This is an excerpt from John Dullighans wonderful "Cinderella Bird"
Most of the time, the H-46 was flown just like any other helicopter, especially if it was in formation with others. But if you were assigned a medevac, especially if the LZ might be ‘hot’, a maneuver called the ‘Buttonhook’ was particularly useful. H-46 pilots claimed that by flying a ‘Buttonhook approach, the ‘Phrog’ could get into a LZ quicker than any single rotor helicopter. The less time the aircraft was exposed to hostile fire the better so it was a good idea to get into the landing zone, land, pick up the casualties and get out as quickly as possible. Doing a long straight in approach from altitude, gradually slowing into a hover would get you shot down very quickly. The Buttonhook was started directly from cruise speed and low level by setting up a high drag turn which resulted in rapidly decreasing speed and decreasing radius of turn which resulted in an increasing rate of turn. The airplane was never going in the direction it was pointing and it was rapidly decelerating.
H-46 pilots used the characteristics of the twin rotors to develop the 'Buttonhook', so called because from above, the maneuver traced a path over the ground that looked like an old fashioned buttonhook. It was most effective when the desired landing direction was 180 degrees from the initial heading, but the heading difference could be as low as 75 degrees. The aircraft appeared to start into a normal turn but as it slowed rapidly it rotated sharply, seeming to hang in space at the end before swiveling into position.
A ‘Buttonhook’ is begun at an airspeed above 120 knots at an altitude no higher than one hundred feet. The start position is close abeam the intended point of landing/hover, one hundred meters but no more than two hundred. First reduce collective pitch to a minimum (trying not to disengage the sprague clutches and dropping the engines off line) then raise the nose of the aircraft from five to twenty degrees, thereby maintaining or reducing altitude slightly. Then roll the aircraft to bank angle not exceeding forty-five degrees while applying sufficient yaw input to maintain balanced flight. At the same time smoothly come back with the stick (full aft cyclic) and increase collective pitch, which will cause the aircraft to "hook" around in the direction desired with no gain in altitude. The desired result is a controlled loss of altitude accompanied by a substantial loss of airspeed; usually dropping from 120 knots to below 40 knots in five seconds. The increase in collective pitch must be substantial to ensure engines are on line and spooling upwards, in preparation for landing power. Then as the aircraft rotates to the desired heading, roll out level and increase collective to full power if necessary. The aircraft is now almost stopped in a position to transition to a hover or a landing whichever is desired. This maneuver required practice to get right. Common mistakes were:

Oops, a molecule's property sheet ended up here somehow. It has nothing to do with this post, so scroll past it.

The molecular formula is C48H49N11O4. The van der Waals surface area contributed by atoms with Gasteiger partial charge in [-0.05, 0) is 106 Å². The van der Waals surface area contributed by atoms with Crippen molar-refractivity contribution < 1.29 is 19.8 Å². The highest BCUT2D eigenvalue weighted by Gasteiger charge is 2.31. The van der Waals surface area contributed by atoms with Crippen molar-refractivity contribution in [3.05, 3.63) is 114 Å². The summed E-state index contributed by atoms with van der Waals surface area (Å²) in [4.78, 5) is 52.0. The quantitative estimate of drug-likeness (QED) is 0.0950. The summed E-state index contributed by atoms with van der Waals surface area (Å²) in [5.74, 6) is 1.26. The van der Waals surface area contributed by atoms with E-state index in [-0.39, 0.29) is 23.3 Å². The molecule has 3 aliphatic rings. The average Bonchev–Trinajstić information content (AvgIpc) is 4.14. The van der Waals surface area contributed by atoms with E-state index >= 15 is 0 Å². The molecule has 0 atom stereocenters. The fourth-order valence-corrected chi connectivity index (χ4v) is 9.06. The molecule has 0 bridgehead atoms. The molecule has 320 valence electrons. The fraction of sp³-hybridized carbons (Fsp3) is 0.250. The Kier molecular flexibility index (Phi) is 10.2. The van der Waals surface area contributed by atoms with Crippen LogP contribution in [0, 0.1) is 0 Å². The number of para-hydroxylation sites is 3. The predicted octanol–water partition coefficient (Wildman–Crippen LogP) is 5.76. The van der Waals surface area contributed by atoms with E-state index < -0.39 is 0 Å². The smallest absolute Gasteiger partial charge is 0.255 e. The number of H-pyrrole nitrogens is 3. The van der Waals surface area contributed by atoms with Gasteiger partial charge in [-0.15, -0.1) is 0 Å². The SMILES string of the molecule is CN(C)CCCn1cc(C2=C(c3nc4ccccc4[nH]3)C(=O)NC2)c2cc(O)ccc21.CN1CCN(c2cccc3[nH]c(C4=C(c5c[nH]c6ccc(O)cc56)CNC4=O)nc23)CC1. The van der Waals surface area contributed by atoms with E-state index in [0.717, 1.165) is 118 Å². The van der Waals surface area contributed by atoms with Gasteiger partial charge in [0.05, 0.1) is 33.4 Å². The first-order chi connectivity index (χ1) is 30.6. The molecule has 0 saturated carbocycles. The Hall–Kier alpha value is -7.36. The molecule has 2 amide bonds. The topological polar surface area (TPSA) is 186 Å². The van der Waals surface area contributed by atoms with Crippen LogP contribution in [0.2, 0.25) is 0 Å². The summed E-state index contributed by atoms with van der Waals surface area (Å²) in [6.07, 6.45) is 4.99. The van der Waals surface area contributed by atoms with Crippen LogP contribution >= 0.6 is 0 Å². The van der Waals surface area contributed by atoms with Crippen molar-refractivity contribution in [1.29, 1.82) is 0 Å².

· Not keeping power on during the entire maneuver, so that on roll out on the desired heading, the engines are at idle and cannot spool up quickly enough to prevent a hard landing. A hard landing could result merely loosening the fillings in your teeth to requiring the airplane to be carried back home slung from a Sky Crane.
· Maintaining too low a collective pitch setting. This extends the maneuver by not slowing the aircraft rapidly enough thus overshooting the landing/hover area and having to 'drive' to the zone after aligning the aircraft on the new heading. This left the aircraft low and slow and out of position, extremely dangerous if there was any opposition.
· Not reducing the collective sufficiently, resulting in a climb in the sharp turn. This increase in altitude unnecessarily exposed the aircraft and extended the time it took to achieve landing or hover.
· Allowing the nose to drop during the sharp turn to new heading. This sets up a dangerous, low-powered rate of descent at very low altitude.
It wasn't taught in flight school but any pilot who got shot at, quickly learned it from the experienced pilots. The 'Phrog' had so much excess power most of the time, it was rarely at maximum weight, and would accelerate much quicker than a Huey. You could jink nicely with it since it had a very high crosswind component, thirty knots at least, so you could point somewhere other than the track you were making, at the expense of higher drag.
To learn a ‘Buttonhook’ was not easy and there were many hard landings. But the typical pilot in Vietnam was flying most days, well over one hundred hours in the average month, sometimes more. When you fly that much, you get good. The aircraft seems to do what you want without any conscious thought. Yes, it was dangerous, but it saved lives. My friends from that era, all now retired, conclude that there is nobody left in the Marine Corps who can fly a buttonhook. I described the maneuver recently to a young Marine H-46 pilot, and I could tell that he found it hard to believe that people did such things. He certainly wasn’t prepared to try one. And given the amount of time he flew, he was wise. But if he was being shot at, he might change his mind.
The entire text can be viewed @ http://www.airsceneuk.org.uk/oldstuff/h46/h46.htm